The structures of ideas are not sequential. They tie together every whichway. And when we write, we are always trying to tie things together in non-sequential ways. The footnote is a break from sequence, but it cannot really be extended. The point is, writers do better if they don’t have to write in sequence (but may create multiple structures, branches and alternatives), and readers do better if they don’t have to read in sequence, but may establish impressions, jump around, and try different pathways until they find the ones they want to study most closely.
▴ From Computer Lib / Dream Machines by Ted Nelson
I’ve recently started using Obsidian as a note-taking tool. It’s so interesting to observe how its affordances shape the way I think. The core app is beautifully minimal — a simple interface for editing local markdown files — which makes it super fast, secure and offline-first. You can extend this core functionality by installing plugins built by the community. I love this approach to software: letting people customise their own experience rather than trying to build the entire spectrum of features into the main product.
The main feature of Obsidian is that you can add backlinks as you write. I love being able to link all my thoughts together so fluidly. It makes the process of writing feel different: more like tending a garden. I think carefully about how I categorise ideas and spend more time revisiting past entries.
A few of the projects we’ve worked on at Common Knowledge lately have been digital gardens or wikis, where the usual hierarchical sitemaps don’t capture the interconnectedness of their structure. This prompted me to suggest that we read Christopher Alexander’s foundational text The City is Not a Tree in Rererereading Group recently. For fun, here’s Readwise’s GPT summary of the essay:
This text looks at the difference between structures (trees and semilattices) which are used to think about how a large and complex system is made up of many small systems. It is argued that the tree structure, which has been adopted by many designers and planners when creating artificial cities, is inadequate and cannot properly reflect the reality of the city’s social structure. It is proposed that the semilattice structure, which allows for overlap between elements, is a better representation of the living city, and should be adopted instead.
I think a digital garden full of bidirectional links is a kind of semilattice. The content can be collected, remixed and resurfaced in many different ways, appearing in lots of different sets according to the context. Working in this way requires a whole different approach to design. It’s complex and nonlinear, which can be challenging to get your head around compared to a tree website. Instead you have to understand it from the bottom-up, thinking in sets or patterns instead of trying to establish a top-down map or plan.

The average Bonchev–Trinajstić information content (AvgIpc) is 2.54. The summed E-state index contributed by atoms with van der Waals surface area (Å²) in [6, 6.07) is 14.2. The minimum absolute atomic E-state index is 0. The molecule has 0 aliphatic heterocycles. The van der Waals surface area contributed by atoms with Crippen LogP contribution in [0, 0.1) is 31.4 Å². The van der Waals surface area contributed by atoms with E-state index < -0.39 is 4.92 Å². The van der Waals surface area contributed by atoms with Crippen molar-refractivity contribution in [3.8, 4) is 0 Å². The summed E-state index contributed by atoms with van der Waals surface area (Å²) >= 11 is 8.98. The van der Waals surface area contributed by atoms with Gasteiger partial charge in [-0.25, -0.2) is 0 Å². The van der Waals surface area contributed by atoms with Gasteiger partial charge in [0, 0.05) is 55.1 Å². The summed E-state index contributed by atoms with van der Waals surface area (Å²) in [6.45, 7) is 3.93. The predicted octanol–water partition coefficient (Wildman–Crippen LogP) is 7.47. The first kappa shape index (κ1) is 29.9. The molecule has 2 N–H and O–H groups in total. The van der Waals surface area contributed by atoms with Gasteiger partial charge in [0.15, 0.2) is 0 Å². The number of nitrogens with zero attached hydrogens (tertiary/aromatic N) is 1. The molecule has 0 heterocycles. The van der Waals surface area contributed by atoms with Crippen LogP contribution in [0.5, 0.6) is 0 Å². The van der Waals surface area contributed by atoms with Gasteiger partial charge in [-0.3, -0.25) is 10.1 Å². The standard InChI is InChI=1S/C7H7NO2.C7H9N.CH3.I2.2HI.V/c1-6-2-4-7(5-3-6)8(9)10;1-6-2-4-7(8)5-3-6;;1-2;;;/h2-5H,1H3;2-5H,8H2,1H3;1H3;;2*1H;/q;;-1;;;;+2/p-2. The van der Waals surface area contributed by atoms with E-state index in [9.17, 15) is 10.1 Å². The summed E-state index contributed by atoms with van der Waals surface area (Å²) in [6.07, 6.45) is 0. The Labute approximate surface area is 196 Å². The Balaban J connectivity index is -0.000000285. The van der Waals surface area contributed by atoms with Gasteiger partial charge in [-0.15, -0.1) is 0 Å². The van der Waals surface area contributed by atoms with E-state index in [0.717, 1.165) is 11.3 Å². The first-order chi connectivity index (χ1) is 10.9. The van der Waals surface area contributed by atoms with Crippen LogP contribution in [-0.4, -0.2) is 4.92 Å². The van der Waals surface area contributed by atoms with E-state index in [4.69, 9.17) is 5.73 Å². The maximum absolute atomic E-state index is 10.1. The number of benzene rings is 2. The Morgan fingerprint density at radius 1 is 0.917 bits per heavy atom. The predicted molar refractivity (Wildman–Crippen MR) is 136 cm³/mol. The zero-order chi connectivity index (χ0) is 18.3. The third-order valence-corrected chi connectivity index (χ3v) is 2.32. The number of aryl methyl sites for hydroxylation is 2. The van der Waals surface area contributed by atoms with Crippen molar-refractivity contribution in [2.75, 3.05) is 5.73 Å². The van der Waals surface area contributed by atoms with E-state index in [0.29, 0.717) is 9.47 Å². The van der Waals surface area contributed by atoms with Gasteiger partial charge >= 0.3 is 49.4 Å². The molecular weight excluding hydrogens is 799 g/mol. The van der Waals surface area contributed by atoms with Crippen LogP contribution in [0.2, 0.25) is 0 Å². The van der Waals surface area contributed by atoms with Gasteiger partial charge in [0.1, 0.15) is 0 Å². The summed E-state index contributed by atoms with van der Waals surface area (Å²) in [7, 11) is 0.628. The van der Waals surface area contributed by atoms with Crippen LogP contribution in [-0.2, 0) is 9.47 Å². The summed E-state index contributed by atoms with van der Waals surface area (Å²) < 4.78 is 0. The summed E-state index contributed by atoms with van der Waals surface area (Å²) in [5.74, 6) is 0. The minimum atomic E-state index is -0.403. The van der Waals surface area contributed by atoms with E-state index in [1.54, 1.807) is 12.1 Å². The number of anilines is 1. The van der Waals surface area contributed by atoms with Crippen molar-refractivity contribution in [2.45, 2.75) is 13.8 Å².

In simplicity of structure the tree is comparable to the compulsive desire for neatness and order that insists the candlesticks on a mantelpiece be perfectly straight and perfectly symmetrical about the centre. The semilattice, by comparison, is the structure of a complex fabric; it is the structure of living things, of great paintings and symphonies. It must be emphasized, lest the orderly mind shrink in horror from anything that is not clearly articulated and categorized in tree form, that the idea of overlap, ambiguity, multiplicity of aspect and the semilattice are not less orderly than the rigid tree, but more so. They represent a thicker, tougher, more subtle and more complex view of structure.
▴ From The City is Not a Tree by Christopher Alexander
In Towards Growing Peaches Online, Claire L. Evans writes about Christopher Alexander and what he referred to as “living structure”. She describes how A Pattern Language influenced software development in general and the design of Are.na more specifically.
Living structure is the natural order of life lived at human-scale. A compost heap has living structure. So does a good bus system, or a small public square. You can feel it in the difference between a lovely old building and a sterile new development; one is built by its inhabitants, and the other is designed by architects. “When a place is lifeless or unreal, there is almost always a mastermind behind it,” Alexander writes. “It is so filled with the will of the maker that there is no room for its own nature.” On the other hand, things with living structure feel right; they’re harmonious.